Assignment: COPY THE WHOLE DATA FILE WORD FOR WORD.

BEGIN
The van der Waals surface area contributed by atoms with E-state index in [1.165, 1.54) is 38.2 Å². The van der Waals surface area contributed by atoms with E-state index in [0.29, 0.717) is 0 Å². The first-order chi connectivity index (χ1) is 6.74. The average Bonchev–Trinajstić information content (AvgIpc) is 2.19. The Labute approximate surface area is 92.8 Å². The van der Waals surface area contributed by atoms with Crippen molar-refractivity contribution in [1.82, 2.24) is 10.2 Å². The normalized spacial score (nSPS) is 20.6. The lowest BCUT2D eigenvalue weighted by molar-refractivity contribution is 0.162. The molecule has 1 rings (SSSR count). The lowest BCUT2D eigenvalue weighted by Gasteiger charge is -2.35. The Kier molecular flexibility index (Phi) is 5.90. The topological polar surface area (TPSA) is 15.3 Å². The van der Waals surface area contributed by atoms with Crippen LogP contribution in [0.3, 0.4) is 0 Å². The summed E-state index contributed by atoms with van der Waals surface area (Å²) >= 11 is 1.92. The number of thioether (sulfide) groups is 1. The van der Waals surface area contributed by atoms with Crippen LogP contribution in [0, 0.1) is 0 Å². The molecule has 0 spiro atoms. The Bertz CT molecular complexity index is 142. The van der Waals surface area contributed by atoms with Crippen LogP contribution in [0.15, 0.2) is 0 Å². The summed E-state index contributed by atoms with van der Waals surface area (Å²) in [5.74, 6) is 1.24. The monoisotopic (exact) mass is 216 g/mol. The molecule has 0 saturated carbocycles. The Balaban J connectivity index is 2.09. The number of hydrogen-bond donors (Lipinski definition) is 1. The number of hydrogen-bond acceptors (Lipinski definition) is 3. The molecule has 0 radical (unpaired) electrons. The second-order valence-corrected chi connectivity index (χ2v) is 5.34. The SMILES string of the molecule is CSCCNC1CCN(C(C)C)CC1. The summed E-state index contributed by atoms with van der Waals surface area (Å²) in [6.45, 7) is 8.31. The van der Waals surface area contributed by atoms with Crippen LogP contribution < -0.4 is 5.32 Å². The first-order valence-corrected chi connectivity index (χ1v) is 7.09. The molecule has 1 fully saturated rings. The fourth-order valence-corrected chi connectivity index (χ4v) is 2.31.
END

The van der Waals surface area contributed by atoms with E-state index in [1.165, 1.54) is 38.2 Å². The van der Waals surface area contributed by atoms with E-state index in [0.29, 0.717) is 0 Å². The first-order chi connectivity index (χ1) is 6.74. The average Bonchev–Trinajstić information content (AvgIpc) is 2.19. The Labute approximate surface area is 92.8 Å². The van der Waals surface area contributed by atoms with Crippen molar-refractivity contribution in [1.82, 2.24) is 10.2 Å². The normalized spacial score (nSPS) is 20.6. The lowest BCUT2D eigenvalue weighted by molar-refractivity contribution is 0.162. The molecule has 1 rings (SSSR count). The lowest BCUT2D eigenvalue weighted by Gasteiger charge is -2.35. The Kier molecular flexibility index (Phi) is 5.90. The topological polar surface area (TPSA) is 15.3 Å². The van der Waals surface area contributed by atoms with Crippen LogP contribution in [0.3, 0.4) is 0 Å². The summed E-state index contributed by atoms with van der Waals surface area (Å²) >= 11 is 1.92. The number of thioether (sulfide) groups is 1. The van der Waals surface area contributed by atoms with Crippen LogP contribution in [0, 0.1) is 0 Å². The molecule has 0 spiro atoms. The Bertz CT molecular complexity index is 142. The van der Waals surface area contributed by atoms with Crippen LogP contribution in [0.15, 0.2) is 0 Å². The summed E-state index contributed by atoms with van der Waals surface area (Å²) in [5.74, 6) is 1.24. The monoisotopic (exact) mass is 216 g/mol. The molecule has 0 saturated carbocycles. The Balaban J connectivity index is 2.09. The number of hydrogen-bond donors (Lipinski definition) is 1. The number of hydrogen-bond acceptors (Lipinski definition) is 3. The molecule has 0 radical (unpaired) electrons. The second-order valence-corrected chi connectivity index (χ2v) is 5.34. The SMILES string of the molecule is CSCCNC1CCN(C(C)C)CC1. The summed E-state index contributed by atoms with van der Waals surface area (Å²) in [6.45, 7) is 8.31. The van der Waals surface area contributed by atoms with Crippen LogP contribution < -0.4 is 5.32 Å². The first-order valence-corrected chi connectivity index (χ1v) is 7.09. The molecule has 1 fully saturated rings. The fourth-order valence-corrected chi connectivity index (χ4v) is 2.31.